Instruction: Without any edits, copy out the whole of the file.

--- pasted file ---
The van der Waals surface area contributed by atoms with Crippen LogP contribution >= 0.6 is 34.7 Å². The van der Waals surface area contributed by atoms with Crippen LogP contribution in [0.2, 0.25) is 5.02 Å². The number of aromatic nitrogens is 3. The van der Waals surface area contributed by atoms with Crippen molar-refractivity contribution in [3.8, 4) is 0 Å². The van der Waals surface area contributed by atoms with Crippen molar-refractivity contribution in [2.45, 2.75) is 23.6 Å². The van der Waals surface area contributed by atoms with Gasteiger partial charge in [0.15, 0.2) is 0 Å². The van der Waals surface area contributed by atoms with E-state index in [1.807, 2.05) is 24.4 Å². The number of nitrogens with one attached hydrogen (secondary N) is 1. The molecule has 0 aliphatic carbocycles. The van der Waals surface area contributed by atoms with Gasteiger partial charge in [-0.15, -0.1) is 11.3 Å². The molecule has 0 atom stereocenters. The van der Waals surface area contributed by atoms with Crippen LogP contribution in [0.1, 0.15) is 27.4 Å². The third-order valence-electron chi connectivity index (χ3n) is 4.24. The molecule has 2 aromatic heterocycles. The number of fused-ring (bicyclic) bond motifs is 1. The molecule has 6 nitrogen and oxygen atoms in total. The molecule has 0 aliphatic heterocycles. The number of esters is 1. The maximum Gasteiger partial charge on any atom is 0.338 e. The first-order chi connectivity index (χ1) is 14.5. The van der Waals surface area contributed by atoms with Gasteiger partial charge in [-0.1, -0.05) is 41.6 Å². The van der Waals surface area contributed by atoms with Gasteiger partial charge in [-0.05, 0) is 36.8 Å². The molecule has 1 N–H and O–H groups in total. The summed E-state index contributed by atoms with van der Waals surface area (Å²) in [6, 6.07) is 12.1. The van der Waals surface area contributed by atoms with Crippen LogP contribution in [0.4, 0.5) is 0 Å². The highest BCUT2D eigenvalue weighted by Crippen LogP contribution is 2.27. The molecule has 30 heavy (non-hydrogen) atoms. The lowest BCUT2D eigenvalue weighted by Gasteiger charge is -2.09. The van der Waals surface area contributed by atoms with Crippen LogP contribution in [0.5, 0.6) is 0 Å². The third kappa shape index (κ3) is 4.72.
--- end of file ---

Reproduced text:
The van der Waals surface area contributed by atoms with Crippen LogP contribution >= 0.6 is 34.7 Å². The van der Waals surface area contributed by atoms with Crippen LogP contribution in [0.2, 0.25) is 5.02 Å². The number of aromatic nitrogens is 3. The van der Waals surface area contributed by atoms with Crippen molar-refractivity contribution in [3.8, 4) is 0 Å². The van der Waals surface area contributed by atoms with Crippen molar-refractivity contribution in [2.45, 2.75) is 23.6 Å². The van der Waals surface area contributed by atoms with Gasteiger partial charge in [0.15, 0.2) is 0 Å². The van der Waals surface area contributed by atoms with E-state index in [1.807, 2.05) is 24.4 Å². The number of nitrogens with one attached hydrogen (secondary N) is 1. The molecule has 0 aliphatic carbocycles. The van der Waals surface area contributed by atoms with Gasteiger partial charge in [-0.15, -0.1) is 11.3 Å². The molecule has 0 atom stereocenters. The van der Waals surface area contributed by atoms with Crippen LogP contribution in [0.1, 0.15) is 27.4 Å². The third-order valence-electron chi connectivity index (χ3n) is 4.24. The molecule has 2 aromatic heterocycles. The number of fused-ring (bicyclic) bond motifs is 1. The molecule has 6 nitrogen and oxygen atoms in total. The molecule has 0 aliphatic heterocycles. The number of esters is 1. The maximum Gasteiger partial charge on any atom is 0.338 e. The first-order chi connectivity index (χ1) is 14.5. The van der Waals surface area contributed by atoms with Gasteiger partial charge in [-0.1, -0.05) is 41.6 Å². The van der Waals surface area contributed by atoms with Gasteiger partial charge in [-0.05, 0) is 36.8 Å². The molecule has 1 N–H and O–H groups in total. The summed E-state index contributed by atoms with van der Waals surface area (Å²) in [6, 6.07) is 12.1. The van der Waals surface area contributed by atoms with Crippen LogP contribution in [0.4, 0.5) is 0 Å². The highest BCUT2D eigenvalue weighted by Crippen LogP contribution is 2.27. The molecule has 30 heavy (non-hydrogen) atoms. The lowest BCUT2D eigenvalue weighted by Gasteiger charge is -2.09. The van der Waals surface area contributed by atoms with Crippen LogP contribution in [0.5, 0.6) is 0 Å². The third kappa shape index (κ3) is 4.72.